A Corn Boom Starts to Wilt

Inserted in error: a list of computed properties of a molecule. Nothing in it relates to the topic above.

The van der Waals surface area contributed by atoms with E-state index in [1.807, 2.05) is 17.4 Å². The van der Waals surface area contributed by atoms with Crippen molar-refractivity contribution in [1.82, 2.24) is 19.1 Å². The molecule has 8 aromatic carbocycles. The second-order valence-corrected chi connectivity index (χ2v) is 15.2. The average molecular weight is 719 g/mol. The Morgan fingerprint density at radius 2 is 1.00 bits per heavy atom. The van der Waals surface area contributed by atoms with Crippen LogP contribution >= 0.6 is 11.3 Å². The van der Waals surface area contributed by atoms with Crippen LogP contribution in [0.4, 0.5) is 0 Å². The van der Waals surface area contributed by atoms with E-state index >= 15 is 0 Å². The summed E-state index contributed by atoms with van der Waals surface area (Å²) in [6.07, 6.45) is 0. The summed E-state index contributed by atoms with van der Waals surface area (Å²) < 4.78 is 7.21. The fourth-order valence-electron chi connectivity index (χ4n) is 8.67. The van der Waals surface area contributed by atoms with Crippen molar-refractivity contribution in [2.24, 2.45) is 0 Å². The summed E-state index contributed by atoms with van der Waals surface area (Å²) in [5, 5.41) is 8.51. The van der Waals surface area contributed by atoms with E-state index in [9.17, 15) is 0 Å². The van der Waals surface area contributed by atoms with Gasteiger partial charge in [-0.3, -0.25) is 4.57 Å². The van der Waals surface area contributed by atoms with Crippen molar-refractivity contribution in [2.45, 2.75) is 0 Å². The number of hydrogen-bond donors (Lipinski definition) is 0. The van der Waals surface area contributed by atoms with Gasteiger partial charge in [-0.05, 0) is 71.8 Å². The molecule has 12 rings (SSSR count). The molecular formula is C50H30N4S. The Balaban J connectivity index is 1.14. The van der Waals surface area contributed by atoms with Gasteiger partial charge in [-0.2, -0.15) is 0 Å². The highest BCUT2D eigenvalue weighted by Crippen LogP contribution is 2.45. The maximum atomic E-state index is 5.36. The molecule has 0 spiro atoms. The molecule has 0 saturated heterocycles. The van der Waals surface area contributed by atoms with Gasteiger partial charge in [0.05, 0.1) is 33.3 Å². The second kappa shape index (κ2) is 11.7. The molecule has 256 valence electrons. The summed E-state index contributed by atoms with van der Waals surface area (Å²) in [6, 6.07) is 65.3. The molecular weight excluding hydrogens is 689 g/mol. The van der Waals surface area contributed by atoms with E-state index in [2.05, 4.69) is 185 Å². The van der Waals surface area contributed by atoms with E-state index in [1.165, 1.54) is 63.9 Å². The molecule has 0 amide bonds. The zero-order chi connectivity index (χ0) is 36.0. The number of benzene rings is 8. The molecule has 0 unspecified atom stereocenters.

MARK PETERS And JESSE NEWMAN OAKLEY, Ill.—The boom in corn prices that helped propel the U.S. farm economy is fading amid expectations for a record-high harvest. Jesse Newman/The Wall Street Journal Farmer David Brown says producers will start bargaining for lower rent. Prices are down more than 40% from last year’s all-time highs, to their lowest point in nearly three years. The decline is bringing relief to meat producers and other food companies hurt by steep costs for animal feed and other ingredients made from corn. Lower corn prices also could curb supermarket prices for beef. But the slide is bad news for farmers who saw their incomes surge to the highest levels since the early 1970s, adjusted for inflation, while farmland values ballooned so much that some analysts worried about a bubble. Lower corn prices will squeeze profit margins, farmers who rent land for their crops might struggle to make money, and sales of tractors and other farm supplies likely will suffer. Corn is the largest U.S. crop, grown on more than 400,000 farms. The total area harvested for the grain is as big as New Mexico. On Friday, corn traded in the futures market for slightly more than $4.65 a bushel, down from $8.31 a bushel last August. Prices for soybeans, the U.S.’s second-biggest crop, are down more than 20% from a year ago. Many analysts predict even sharper declines. Goldman Sachs Group Inc. last week lowered its 12-month price forecast to $4.25 a bushel. If prices stumble that far and stay there, it would “put a serious crunch in the margins,” says T.J. Shambaugh, whose family has grown corn here for more than 150 years. The 53-year-old Mr. Shambaugh expects his 2,000-acre farm to yield about 200 bushels an acre this year, up from 85 bushels last year. He sold half of his expected crop for more than $5 a bushel earlier this year. “For 2013, we’re gonna be OK. 2014 and 2015 might be a different story,” he says. Corn prices hovered at less than $2.50 a bushel for most of the past decade. Prices surged in 2008 because of flooding and growing demand by the ethanol industry. The recession knocked prices back down, but they rebounded even more strongly, fueled by foreign markets such as China and a drought that crimped supplies. Prices largely have stayed above $6 a bushel in the past two years. The Department of Agriculture has projected this year’s U.S. corn harvest, which starts next month, to haul in about 14 billion bushels, up from 10.8 billion bushels last year and 12.4 billion bushels in 2011. Officials are expected to increase the estimate slightly in a monthly crop report due Monday. Some of the bumper crop might be threatened by frost damage before it can be harvested. And farmers could decide to plant less corn in the future if profit margins shrink too far. That would reduce the corn supply and help prop up prices. For now, farmers need a boost in demand, which has been weak. U.S. corn exports have fallen to levels not seen in decades as competition from South America and elsewhere increases. And runaway growth in U.S. ethanol production is easing as the corn-based fuel supplement hits limits on how much can be blended into gasoline. “We’re returning to a more normal scenario following a period of really abnormally high prices,” says Darrel Good, an agricultural economist at the University of Illinois. “Everyone kind of acknowledged on the way up these prices were not sustainable, but for producers they were pretty easy to get used to.” Tyson Foods Inc. earlier this month said it expects feed costs in its chicken business to decline by $500 million in the coming fiscal year. Milk producer Dean Foods Co. also expects lower feed costs. Archer Daniels Midland Co., the grain-handling giant, said it expects to benefit from having more corn and soybeans to store and process. “This is a recharge that is just essential for ADM,” Craig Huss, the Decatur, Ill., company’s chief risk officer, told investors Tuesday. It isn’t clear how much consumers will benefit from lower corn prices. Burrito chain Chipotle Mexican Grill Inc. said it was no longer considering a price increase that it had said might be needed to compensate for pricier ingredients. A closely watched index of world food prices dropped for the third straight month in July, helped by declining corn prices. Still, USDA economist Richard Volpe said supermarkets use lower prices as leverage to rebuild margins battered in recent years by higher costs and tougher competition. Cropland values in the Midwest already are losing steam after a surge of nearly 80% in the past four years to an average of $6,980 an acre. The latest appraisals done by farm lender Farm Credit Services of America show that land-value gains slowed in the first six months of the year. Purdue University forecasts a decline in land values in parts of Indiana in the second half of 2013. Farm-debt levels remain low on average, so few lenders or analysts are worried that further declines in corn prices could spark a devastating collapse in cropland values like the one that hit the U.S. housing market. Still, farmers who rely heavily on rented land, and borrowed to start or expand operations during the corn-boom years, could struggle. “Will landlords be willing to retrace their rents as corn prices go down?” asked David Brown, standing beneath a canopy of towering corn stalks on his 4,000 acre farm near Decatur, Ill. The 60-year-old farmer, who rents 60% of his land, says producers will start bargaining with landowners for lower rent if commodity costs keep falling. “It used to be that marketing corn was your toughest job. Now negotiating rent is as demanding as selling your product.” Lower corn prices will help beef producers who suffered as last year’s drought dried up pastures and drove feed prices higher. The yearlong corn-price slide and recent rains already have brought relief to many cattle farmers. “Going from $7 or $8 corn to $5 corn, that’s going to help quite a bit,” says Brian Price, manager of Brookover Feed Yard in Garden City, Kan., where cattle are fattened before slaughter. A steady corn supply “should keep the price at a level we can live with.” Taylor Scott International